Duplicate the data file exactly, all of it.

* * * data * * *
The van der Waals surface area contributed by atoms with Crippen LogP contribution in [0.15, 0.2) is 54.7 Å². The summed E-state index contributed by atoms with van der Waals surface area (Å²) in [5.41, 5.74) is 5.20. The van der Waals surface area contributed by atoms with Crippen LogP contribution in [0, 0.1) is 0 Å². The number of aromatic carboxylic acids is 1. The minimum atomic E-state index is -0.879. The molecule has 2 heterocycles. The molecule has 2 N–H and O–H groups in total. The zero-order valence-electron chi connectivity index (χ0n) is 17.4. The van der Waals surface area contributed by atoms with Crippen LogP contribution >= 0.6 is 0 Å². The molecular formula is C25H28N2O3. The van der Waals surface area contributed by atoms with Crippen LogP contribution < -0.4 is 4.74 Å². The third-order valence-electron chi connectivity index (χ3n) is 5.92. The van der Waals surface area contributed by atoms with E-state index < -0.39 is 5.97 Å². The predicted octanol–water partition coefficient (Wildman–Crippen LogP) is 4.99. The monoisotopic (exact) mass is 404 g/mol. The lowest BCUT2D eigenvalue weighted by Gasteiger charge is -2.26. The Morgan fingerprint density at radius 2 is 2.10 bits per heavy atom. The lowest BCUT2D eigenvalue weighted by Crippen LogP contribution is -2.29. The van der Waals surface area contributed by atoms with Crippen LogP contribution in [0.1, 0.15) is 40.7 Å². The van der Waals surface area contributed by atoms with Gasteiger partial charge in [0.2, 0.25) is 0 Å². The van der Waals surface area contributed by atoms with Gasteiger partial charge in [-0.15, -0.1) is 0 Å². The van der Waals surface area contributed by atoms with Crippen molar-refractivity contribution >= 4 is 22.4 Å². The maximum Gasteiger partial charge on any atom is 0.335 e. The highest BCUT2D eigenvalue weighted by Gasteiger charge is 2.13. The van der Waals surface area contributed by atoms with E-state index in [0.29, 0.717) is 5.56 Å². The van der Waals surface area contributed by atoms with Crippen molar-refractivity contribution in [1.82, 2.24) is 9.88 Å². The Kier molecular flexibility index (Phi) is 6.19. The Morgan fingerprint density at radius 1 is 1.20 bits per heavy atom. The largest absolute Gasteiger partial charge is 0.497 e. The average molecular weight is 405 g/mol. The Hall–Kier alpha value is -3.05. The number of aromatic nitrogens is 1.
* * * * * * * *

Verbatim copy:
The van der Waals surface area contributed by atoms with Crippen LogP contribution in [0.15, 0.2) is 54.7 Å². The summed E-state index contributed by atoms with van der Waals surface area (Å²) in [5.41, 5.74) is 5.20. The van der Waals surface area contributed by atoms with Crippen LogP contribution in [0, 0.1) is 0 Å². The number of aromatic carboxylic acids is 1. The minimum atomic E-state index is -0.879. The molecule has 2 heterocycles. The molecule has 2 N–H and O–H groups in total. The zero-order valence-electron chi connectivity index (χ0n) is 17.4. The van der Waals surface area contributed by atoms with Crippen LogP contribution >= 0.6 is 0 Å². The molecular formula is C25H28N2O3. The van der Waals surface area contributed by atoms with Crippen LogP contribution < -0.4 is 4.74 Å². The third-order valence-electron chi connectivity index (χ3n) is 5.92. The van der Waals surface area contributed by atoms with E-state index < -0.39 is 5.97 Å². The predicted octanol–water partition coefficient (Wildman–Crippen LogP) is 4.99. The monoisotopic (exact) mass is 404 g/mol. The lowest BCUT2D eigenvalue weighted by Gasteiger charge is -2.26. The Morgan fingerprint density at radius 2 is 2.10 bits per heavy atom. The lowest BCUT2D eigenvalue weighted by Crippen LogP contribution is -2.29. The van der Waals surface area contributed by atoms with Crippen LogP contribution in [0.1, 0.15) is 40.7 Å². The van der Waals surface area contributed by atoms with Gasteiger partial charge in [0.2, 0.25) is 0 Å². The van der Waals surface area contributed by atoms with Gasteiger partial charge in [-0.15, -0.1) is 0 Å². The van der Waals surface area contributed by atoms with Crippen molar-refractivity contribution >= 4 is 22.4 Å². The maximum Gasteiger partial charge on any atom is 0.335 e. The highest BCUT2D eigenvalue weighted by Gasteiger charge is 2.13. The van der Waals surface area contributed by atoms with E-state index in [0.29, 0.717) is 5.56 Å². The van der Waals surface area contributed by atoms with Crippen molar-refractivity contribution in [1.82, 2.24) is 9.88 Å². The Kier molecular flexibility index (Phi) is 6.19. The Morgan fingerprint density at radius 1 is 1.20 bits per heavy atom. The largest absolute Gasteiger partial charge is 0.497 e. The average molecular weight is 405 g/mol. The Hall–Kier alpha value is -3.05. The number of aromatic nitrogens is 1.